3) Ok, I was ready to order 15 minutes ago… Perhaps one of the hardest things for my mom to adjust to was the lack of service at restaurants. Americans are used to being able to sit down at a restaurant and have a waiter waiting on them hand and foot for the duration of the meal. Waiting for even ten minutes to be served is a guarantee for a reduced tip. However, because tipping is not a norm in Spain, waiters have no real desire to do an excellent job, as their pay will not be effected based on the customer opinion. This combined with the relaxed lifestyle of the Spaniards leads to rather slow table service. I remember my first meal. It lasted over 2 hours, so I knew my mom was going to be in for some culture shock, but what astounded me was how much of a difference there was between the two of us in patience with waiting for service. In the US, I never would have said I was more patient than my mom, in fact, I would have said the opposite. However, after living the Spanish Lifestyle for five months, I couldn’t believe how impatient my mom seemed. But it wasn’t her that changed, it was me!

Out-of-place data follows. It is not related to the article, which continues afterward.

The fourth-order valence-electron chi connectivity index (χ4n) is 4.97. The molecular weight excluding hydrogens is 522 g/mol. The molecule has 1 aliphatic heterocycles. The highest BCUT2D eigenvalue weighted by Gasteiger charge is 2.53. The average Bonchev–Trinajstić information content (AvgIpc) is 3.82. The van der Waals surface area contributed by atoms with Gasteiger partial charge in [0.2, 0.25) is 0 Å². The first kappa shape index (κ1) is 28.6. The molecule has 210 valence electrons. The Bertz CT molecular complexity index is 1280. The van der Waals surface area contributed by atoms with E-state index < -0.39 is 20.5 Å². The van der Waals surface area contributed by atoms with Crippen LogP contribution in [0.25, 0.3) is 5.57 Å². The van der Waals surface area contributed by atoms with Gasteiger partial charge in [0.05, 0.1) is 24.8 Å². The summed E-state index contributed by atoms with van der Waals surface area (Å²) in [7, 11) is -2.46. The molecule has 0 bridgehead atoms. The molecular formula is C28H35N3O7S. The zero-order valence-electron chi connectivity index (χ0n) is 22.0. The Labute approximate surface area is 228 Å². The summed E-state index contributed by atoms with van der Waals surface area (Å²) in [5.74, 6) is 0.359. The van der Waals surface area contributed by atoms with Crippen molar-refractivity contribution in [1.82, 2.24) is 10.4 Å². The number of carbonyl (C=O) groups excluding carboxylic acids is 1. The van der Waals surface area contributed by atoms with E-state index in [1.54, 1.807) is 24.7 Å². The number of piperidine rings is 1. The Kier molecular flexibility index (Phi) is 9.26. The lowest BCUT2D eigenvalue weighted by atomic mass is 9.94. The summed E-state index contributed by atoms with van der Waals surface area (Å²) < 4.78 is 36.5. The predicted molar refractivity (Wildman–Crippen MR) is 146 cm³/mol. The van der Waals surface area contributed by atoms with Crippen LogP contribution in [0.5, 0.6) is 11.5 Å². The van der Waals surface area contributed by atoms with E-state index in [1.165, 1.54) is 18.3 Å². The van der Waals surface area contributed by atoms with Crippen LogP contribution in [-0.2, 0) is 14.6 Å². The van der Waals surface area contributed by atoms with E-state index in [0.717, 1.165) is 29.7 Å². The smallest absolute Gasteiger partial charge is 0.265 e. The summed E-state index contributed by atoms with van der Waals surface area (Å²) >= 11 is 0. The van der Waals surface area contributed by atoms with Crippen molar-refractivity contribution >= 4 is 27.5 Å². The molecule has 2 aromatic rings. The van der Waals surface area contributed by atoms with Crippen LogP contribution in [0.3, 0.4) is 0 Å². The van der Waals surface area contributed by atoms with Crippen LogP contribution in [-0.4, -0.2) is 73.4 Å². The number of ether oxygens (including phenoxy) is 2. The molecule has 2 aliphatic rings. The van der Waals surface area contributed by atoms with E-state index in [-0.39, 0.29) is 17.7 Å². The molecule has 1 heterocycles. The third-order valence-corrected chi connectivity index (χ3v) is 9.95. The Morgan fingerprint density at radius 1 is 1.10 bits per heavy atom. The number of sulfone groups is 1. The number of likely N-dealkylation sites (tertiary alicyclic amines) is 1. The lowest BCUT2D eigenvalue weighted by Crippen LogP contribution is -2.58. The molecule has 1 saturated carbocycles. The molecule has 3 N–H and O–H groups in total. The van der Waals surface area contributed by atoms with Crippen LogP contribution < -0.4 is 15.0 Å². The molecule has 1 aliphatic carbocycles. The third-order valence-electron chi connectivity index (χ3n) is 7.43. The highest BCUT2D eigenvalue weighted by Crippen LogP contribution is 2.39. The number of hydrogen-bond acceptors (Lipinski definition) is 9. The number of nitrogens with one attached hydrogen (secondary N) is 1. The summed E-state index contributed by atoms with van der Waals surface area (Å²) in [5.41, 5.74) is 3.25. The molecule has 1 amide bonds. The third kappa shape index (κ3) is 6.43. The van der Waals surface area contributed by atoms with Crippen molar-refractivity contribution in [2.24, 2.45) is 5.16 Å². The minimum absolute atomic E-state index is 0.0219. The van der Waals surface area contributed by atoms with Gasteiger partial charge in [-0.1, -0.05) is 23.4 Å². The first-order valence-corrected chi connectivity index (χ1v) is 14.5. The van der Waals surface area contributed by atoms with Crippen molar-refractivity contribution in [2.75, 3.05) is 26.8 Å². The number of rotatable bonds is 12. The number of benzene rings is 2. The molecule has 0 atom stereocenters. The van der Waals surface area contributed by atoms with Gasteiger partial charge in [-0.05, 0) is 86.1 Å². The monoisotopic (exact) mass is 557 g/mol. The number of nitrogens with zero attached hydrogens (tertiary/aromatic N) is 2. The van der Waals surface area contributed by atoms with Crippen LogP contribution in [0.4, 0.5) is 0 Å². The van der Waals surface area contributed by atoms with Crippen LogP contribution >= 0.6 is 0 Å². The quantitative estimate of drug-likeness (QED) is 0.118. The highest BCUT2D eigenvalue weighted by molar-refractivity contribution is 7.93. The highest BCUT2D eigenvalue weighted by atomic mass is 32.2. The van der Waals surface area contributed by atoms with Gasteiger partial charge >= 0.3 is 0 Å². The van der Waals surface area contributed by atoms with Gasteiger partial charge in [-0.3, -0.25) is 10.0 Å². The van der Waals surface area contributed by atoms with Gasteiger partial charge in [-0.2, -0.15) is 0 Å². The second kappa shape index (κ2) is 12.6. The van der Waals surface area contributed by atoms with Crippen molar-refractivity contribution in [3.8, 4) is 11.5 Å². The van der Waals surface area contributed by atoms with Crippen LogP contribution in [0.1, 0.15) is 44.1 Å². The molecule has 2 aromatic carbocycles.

4) Don’t you know smoking kills? We all know that smoking is much more common in Europe that in the US. Almost everyone is lighting up when they have the opportunity. I would compare it to the 50’s in the States in which it was the cool thing to do. However, smoking is fairly rare in the US and luckily we are not around cigarette smoke very often due to new laws preventing smoking in many public areas. I hate cigarette smoke, but apparently not as much as I used to. The smell that once gave me a headache is now just another part of my life. It still bothers me, but not nearly to the extent it did in the US. My mom, however, often found the smoky smell to be downright awful. We would be eating dinner and she would pick up on the smell of smoke and comment on it when it hadn’t even really crossed my mind to be bothersome.